A Sensor is designed to DISCOVER and MONITOR a specific technology and pass its data to the Agent. The Agent manages all communication to the Instana Service Quality Engine. After discovery, the Sensor collects the details and metric data to provide an accurate representation of the state of the component. A specific sensor will gather specific types of data about their respective technologies, which will vary depending on the technology. Sensors collect the following:

  • Configuration – catalogues current settings and states in order to keep track of any change
  • Events – Initial Discovery and all state changes (online, offline)
  • Traces – Traces are captured based upon the programming language platform
  • Metrics – qualitative attributes of the technology that indicate performance

In addition, discovery is recursive within a sensor. For example, the Java Machine sensor continues up the stack and discovers frameworks running on it (like Tomcat or Springboot), then assists the Agent to load the appropriate additional sensors.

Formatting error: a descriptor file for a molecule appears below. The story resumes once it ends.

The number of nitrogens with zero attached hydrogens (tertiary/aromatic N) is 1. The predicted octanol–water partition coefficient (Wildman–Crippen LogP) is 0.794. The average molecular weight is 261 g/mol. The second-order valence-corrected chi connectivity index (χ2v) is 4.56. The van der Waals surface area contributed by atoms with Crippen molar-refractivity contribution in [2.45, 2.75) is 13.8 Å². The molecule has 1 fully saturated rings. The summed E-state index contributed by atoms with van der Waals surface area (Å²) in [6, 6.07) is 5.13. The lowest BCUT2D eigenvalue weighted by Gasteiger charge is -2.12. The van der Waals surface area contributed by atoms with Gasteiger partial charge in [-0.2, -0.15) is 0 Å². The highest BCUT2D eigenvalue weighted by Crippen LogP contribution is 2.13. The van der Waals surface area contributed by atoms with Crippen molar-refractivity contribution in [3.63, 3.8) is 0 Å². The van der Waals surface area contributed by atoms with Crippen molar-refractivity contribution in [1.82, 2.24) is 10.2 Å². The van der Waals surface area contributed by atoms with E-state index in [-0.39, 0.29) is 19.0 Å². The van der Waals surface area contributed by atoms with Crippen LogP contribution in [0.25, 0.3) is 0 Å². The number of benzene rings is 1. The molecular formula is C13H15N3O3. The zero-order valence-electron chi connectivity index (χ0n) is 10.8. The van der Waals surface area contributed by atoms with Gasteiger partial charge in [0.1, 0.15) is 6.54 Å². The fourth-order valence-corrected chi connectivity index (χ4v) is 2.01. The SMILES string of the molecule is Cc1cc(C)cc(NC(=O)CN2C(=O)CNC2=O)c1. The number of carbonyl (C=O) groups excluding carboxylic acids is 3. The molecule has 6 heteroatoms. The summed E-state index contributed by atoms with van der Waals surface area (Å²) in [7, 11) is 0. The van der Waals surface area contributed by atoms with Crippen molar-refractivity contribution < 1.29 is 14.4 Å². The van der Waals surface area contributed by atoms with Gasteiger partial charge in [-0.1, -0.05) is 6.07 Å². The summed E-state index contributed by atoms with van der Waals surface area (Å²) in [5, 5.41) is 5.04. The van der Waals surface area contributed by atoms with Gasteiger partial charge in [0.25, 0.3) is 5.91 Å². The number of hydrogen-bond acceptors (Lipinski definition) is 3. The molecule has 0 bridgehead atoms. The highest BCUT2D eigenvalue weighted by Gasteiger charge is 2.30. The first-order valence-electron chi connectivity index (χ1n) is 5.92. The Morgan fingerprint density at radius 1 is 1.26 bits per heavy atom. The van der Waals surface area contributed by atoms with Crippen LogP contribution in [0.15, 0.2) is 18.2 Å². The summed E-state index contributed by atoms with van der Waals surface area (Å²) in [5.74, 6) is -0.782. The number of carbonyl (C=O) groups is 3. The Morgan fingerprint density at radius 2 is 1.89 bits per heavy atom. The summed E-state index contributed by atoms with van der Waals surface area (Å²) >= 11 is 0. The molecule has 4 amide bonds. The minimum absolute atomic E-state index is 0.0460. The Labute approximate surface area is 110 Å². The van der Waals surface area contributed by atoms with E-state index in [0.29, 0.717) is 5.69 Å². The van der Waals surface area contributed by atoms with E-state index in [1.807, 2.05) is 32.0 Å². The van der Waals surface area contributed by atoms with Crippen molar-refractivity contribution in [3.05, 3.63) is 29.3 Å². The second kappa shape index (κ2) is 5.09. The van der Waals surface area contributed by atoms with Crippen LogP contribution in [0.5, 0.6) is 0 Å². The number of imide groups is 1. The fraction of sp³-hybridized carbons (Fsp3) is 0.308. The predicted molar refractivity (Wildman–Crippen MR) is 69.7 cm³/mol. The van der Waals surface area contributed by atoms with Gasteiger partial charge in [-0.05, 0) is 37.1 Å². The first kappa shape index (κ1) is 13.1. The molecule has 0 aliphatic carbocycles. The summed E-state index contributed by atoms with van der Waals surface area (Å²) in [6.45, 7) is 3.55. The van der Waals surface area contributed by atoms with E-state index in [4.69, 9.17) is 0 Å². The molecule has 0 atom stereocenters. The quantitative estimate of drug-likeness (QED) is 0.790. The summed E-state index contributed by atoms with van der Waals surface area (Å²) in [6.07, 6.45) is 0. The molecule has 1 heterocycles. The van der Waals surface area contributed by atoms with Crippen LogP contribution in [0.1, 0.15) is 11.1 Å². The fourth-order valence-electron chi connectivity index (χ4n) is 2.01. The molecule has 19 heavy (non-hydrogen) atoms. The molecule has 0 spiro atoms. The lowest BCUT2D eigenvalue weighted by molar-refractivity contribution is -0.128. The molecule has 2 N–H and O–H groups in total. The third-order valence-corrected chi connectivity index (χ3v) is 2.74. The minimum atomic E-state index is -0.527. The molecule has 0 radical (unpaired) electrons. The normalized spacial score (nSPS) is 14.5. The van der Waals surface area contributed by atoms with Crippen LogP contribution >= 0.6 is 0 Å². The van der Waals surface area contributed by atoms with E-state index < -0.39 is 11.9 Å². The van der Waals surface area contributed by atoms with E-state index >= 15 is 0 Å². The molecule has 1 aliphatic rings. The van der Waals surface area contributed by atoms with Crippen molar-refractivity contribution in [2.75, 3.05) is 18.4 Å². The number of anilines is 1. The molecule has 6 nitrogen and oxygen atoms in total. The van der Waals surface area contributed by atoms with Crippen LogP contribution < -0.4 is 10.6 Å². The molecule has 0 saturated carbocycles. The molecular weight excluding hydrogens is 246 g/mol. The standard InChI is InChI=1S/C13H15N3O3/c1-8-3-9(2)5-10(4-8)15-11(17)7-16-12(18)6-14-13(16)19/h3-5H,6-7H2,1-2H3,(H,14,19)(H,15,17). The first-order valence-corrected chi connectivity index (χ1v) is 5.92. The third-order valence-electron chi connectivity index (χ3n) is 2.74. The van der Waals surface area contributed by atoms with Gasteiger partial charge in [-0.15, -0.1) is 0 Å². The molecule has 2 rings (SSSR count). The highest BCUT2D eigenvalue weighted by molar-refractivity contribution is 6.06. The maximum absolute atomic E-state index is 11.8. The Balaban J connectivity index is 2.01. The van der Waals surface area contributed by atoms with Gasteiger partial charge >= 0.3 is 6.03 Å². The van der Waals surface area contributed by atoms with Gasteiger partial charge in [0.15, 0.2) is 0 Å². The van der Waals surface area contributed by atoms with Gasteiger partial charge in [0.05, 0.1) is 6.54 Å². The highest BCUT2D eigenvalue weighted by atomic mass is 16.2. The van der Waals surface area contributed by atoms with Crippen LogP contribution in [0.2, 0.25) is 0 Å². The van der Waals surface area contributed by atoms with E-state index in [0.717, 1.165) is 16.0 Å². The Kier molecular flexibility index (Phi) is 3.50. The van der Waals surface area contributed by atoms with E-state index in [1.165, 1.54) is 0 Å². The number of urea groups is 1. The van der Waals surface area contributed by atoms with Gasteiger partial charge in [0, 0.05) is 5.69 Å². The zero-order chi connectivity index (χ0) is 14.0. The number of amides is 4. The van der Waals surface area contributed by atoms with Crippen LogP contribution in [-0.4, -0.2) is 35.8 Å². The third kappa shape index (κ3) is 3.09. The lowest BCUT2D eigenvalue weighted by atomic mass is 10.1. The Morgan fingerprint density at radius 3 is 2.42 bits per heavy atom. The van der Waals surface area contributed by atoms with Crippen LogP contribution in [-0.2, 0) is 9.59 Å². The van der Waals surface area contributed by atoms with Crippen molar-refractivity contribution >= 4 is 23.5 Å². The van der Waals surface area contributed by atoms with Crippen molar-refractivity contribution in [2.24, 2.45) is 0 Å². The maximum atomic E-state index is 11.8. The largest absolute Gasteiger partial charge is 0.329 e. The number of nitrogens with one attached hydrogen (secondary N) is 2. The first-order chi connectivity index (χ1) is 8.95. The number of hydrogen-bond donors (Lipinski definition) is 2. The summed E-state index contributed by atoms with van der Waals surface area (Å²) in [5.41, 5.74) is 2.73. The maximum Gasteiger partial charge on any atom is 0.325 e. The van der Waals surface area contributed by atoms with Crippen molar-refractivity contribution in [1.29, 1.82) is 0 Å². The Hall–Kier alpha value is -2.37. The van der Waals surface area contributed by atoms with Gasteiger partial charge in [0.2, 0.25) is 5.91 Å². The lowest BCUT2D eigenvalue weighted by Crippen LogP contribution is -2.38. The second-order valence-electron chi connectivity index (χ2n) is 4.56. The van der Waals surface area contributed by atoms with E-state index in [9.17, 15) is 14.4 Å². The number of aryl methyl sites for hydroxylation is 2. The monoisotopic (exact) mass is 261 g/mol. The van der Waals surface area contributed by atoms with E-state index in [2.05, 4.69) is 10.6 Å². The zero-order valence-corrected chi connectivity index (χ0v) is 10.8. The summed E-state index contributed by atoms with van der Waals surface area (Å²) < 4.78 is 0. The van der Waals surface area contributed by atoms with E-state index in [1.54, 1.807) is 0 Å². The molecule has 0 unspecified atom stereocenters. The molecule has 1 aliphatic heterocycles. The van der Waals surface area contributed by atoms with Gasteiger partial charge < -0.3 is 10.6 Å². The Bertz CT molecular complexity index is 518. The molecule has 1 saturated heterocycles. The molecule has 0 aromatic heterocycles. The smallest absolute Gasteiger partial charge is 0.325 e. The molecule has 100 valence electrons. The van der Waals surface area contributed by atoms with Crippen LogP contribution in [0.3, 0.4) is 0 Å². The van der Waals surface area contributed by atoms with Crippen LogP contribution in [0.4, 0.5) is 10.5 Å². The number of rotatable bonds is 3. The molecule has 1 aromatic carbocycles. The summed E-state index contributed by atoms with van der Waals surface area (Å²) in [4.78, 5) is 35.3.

Instana’s Sensor vs. Traditional APM Agent Approach

In my previous life, a customer asked me to install “APM” on what was, at the time, a “non-standard” stack. It was comprised of the following components:

  • Java SpringBoot
  • Kafka
  • Redis
  • Zookeeper
  • MySQL

Let’s compare the two installation processes:

 

Instana
Other APM
  • Install the single Instana Agent on each host
  • Instana Agent automatically discovers
    • Springboot
    • JVM
    • Kafka
    • Redis
    • Zookeeper
    • MySQL
  • And You’re Done!

By the way, you can deploy the Agent via containers if that is more convenient.
  • Copy the host-based Agent to each host. It was a host monitor which collected CPU and Memory.
  • This host-based Agent was also the “container” for any and all extensions.
  • Copy the Java based APM Agent to each host.
  • Find the location in the Spring Boot Applications requiring the -javaagent switch.